From Strategy to Business Models

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From Strategy to Business Models 

From Strategy to Business Models

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Subscription: Customers pay a recurring fee for the product or service. • Advertising: Customers access the product or service for “free,” and sponsors or vendors pay fees for

advertising that goes with the product or service. • Cost plus: Somewhat like a traditional retailer, customers purchase the product or service for a specific price

that is usually the cost plus some markup for profit. • Renting/Licensing: Customers pay a fee to use the product or service for a specified period of time. • All‐you‐can‐Eat: Customers pay one fee for access to as much of the product or service as they want to

consume, usually over a specific period of time. • Freemium: Customers get something for “free,” and the company makes money from selling customers

something after they get the giveaway. This is similar to a business model used in brick‐and‐mortar busi- nesses that give away something or sell something for a very low price, but the customer has to pay for refills or upgrades such as giving razors away but making money from selling razor blades.

For a more detailed treatment of the concepts of business models, strategy, and tactics, see Ramon Casadesus‐Masanell and Joan Ricart, “From Strategy to Business Models and to Tactics,” Harvard Business School working paper 10‐036, faculty/Publication%20Files/10‐036.pdf (accessed August 21, 2015). † For a list of 15 different business models, see‐business‐models‐complete‐ list.html (accessed August 21, 2015).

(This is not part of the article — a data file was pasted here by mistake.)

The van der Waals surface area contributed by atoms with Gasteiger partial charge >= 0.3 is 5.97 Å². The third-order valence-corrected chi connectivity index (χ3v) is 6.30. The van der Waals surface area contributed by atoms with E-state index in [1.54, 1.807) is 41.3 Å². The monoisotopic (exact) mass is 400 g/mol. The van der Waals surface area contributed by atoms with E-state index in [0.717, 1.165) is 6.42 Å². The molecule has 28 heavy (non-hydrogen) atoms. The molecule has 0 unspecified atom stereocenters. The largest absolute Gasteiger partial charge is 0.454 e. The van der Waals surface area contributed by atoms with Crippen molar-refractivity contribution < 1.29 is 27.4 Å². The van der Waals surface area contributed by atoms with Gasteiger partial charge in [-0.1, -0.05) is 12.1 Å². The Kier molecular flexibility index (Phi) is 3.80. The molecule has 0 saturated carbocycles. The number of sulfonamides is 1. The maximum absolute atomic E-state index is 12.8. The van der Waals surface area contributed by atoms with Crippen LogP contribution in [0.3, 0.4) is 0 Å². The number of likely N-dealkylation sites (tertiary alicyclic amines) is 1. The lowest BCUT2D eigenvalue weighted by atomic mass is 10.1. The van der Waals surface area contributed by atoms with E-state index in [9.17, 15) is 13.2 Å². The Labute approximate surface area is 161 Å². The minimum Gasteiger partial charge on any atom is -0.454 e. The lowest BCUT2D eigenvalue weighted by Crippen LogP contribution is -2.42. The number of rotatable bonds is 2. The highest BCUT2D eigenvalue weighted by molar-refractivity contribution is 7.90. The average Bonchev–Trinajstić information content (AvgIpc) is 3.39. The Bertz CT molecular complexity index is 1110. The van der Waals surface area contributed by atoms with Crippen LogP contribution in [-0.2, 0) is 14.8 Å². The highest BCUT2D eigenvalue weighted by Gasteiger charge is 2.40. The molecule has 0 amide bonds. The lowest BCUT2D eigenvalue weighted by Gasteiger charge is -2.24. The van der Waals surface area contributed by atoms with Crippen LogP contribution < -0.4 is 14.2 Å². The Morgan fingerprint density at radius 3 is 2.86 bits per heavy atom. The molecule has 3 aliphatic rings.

skills and knowledge that are relevant to the dot‐com business. Their processes must support the dot‐com strategy. Imagine what would happen if the order process for their services was not Internet based. It seems silly to even consider a dot‐com that would insist that orders be placed in person or even by telephone. The dot‐com processes are aligned with companies ’ on‐line‐based business strategy. Further, their IS strategy must also be aligned with their processes. It would be equally silly to expect information to be based on paper fi les rather than electronic fi les.

A classic, widely used model developed by Michael Porter still frames most discussions of business strategy. In the next section, we review Porter ’ s generic strategies framework as well as dynamic environment strategies. 5 We then share questions that a general manager must answer to understand the business ’ strategy.


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